Is science democratic? People don’t really have a say about whether research funds go toward curing diabetes or toward elucidating how Viagra helps hamsters get over jet lag (I’m not making that up, it’s actual research). While we all can easily agree that curing and finding better treatments for asthma are laudable research goals with immediately tangible benefits to society, we can’t as easily find the value of research like “Ultrasonic Velocity in Cheddar Cheese as Affected by Temperature” (again, the title of a real research paper).

Public research funds are distributed under the assumption that the research done with that money will at some point have a tangible benefit for the public. As such, does it make sense to place the distribution of science funding in the hands of a few elite, highly specialized committees trained to evaluate grant proposals? That is how the system currently works, and it works well for the most part, with a few embarrassing exceptions.

Nonetheless, how much different would the relative distribution of science funds look if the public had a direct say upon how they were distributed? Sickle-cell anemia have been cured. Tasers may never have been invented, and that research money might have helped lead to a better cure sooner for common types of cancer. What would such a distribution reveal about society itself?

Perhaps it would be revealed that society is much more pacifistic and environmentalist than our leadership would believe. I find it difficult to imagine that society would choose to develop a new generation of tactical nuclear weapons rather than fund basic research upon more effective technology to combat global warming or smog. Likewise, we couldn’t claim to be a just and moral society if we chose to invest in research on luxury electronics without also investing in the technology to make the production of said electronics as green as possible.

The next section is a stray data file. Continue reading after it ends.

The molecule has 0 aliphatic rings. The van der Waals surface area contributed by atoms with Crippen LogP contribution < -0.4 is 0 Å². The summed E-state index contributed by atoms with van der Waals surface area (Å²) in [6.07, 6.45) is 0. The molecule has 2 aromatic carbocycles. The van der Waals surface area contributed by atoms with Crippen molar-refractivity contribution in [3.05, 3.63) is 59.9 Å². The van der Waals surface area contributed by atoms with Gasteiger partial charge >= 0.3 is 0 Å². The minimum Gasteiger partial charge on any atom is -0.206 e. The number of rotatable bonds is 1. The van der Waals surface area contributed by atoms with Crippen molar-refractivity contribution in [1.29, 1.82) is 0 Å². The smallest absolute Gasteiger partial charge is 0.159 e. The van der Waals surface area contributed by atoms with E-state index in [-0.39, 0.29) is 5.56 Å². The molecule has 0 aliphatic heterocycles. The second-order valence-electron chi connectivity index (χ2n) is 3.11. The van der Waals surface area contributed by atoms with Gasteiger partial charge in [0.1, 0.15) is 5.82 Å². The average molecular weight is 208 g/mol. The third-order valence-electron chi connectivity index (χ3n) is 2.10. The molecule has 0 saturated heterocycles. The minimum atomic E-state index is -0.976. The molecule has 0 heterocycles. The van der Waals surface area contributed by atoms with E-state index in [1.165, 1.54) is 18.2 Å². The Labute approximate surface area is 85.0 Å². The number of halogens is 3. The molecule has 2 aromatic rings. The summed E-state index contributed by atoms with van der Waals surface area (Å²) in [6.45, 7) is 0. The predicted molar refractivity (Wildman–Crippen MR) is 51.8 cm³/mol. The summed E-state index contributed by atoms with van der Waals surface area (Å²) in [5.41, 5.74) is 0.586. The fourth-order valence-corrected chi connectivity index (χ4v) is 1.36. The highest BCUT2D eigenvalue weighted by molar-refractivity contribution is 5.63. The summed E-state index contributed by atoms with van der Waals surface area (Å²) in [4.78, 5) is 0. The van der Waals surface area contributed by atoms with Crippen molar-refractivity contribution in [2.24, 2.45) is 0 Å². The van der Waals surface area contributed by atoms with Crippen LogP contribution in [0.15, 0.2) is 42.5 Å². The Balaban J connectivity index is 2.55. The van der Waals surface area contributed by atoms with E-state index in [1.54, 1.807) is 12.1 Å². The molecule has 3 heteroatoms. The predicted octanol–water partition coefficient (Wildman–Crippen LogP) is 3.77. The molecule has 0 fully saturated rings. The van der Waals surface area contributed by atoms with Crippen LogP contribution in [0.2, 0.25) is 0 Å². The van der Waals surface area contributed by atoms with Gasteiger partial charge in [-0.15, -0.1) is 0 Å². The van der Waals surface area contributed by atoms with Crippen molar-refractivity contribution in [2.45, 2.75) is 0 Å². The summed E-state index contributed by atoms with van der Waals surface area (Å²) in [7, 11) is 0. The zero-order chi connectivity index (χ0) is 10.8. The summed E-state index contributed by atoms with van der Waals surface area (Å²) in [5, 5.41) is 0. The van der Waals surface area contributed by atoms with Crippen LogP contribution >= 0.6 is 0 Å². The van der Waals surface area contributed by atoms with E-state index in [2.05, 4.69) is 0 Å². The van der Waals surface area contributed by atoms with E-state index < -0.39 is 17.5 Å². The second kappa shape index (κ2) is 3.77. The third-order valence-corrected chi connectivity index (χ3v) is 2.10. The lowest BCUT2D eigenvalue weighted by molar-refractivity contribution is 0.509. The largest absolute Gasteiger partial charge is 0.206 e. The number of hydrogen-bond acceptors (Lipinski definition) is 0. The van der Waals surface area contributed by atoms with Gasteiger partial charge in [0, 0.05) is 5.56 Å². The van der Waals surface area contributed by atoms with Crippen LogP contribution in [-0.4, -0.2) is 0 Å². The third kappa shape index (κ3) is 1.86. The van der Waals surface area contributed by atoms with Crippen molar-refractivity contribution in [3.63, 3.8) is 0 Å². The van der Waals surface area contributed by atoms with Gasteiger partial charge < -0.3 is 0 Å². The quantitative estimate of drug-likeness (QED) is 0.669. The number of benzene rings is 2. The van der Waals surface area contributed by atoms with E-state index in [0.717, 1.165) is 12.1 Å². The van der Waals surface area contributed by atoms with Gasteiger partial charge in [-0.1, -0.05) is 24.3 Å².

The current system by which funds are distributed is also an exemplar of our representative democracy. We elect legislative representatives who in turn represent us when they appoint officials to the posts that regulate the flow of public research funds. In doing so, we vote with the implicit trust that research will eventually benefit us somehow. But how efficient is this process?

In some areas of scientific inquiry, the connection between research and beneficial technology is readily apparent and quickly adopted, sometimes with revolutionary results (Colossal Electromagnetic Resistance in your iPod, for example). Yet other fields of thought seem to rarely yield anything of benefit to humanity (such as the research directed toward determining why woodpeckers don’t get headaches). So how are we to collectively determine the relative importance of different fields?

Sure, physics has had a huge impact on the design and implementation of electronics, and biology has revolutionized Western medical practices, but when was the last time that papyrology benefited us? While it is important to have super-fast microprocessors and wireless pacemakers, how important is it to study ancient manuscripts written on papyrus? The answer to this is that we don’t exactly know, because we can never truly anticipate when some obscure science may suddenly have an impact on our lives.

To give society as a whole complete control over the distribution of research monies would be a disaster to obscure fields of thought, which in the end would leave us culturally poorer. So in the end we do accrue benefits, although they may not always be how we expect within the current convoluted oligarchic system.

This is usually true, even with papers like “Will Humans Swim Faster or Slower in Syrup?”

Alexander Honkala is an LSA senior and a cartoonist for the Daily.

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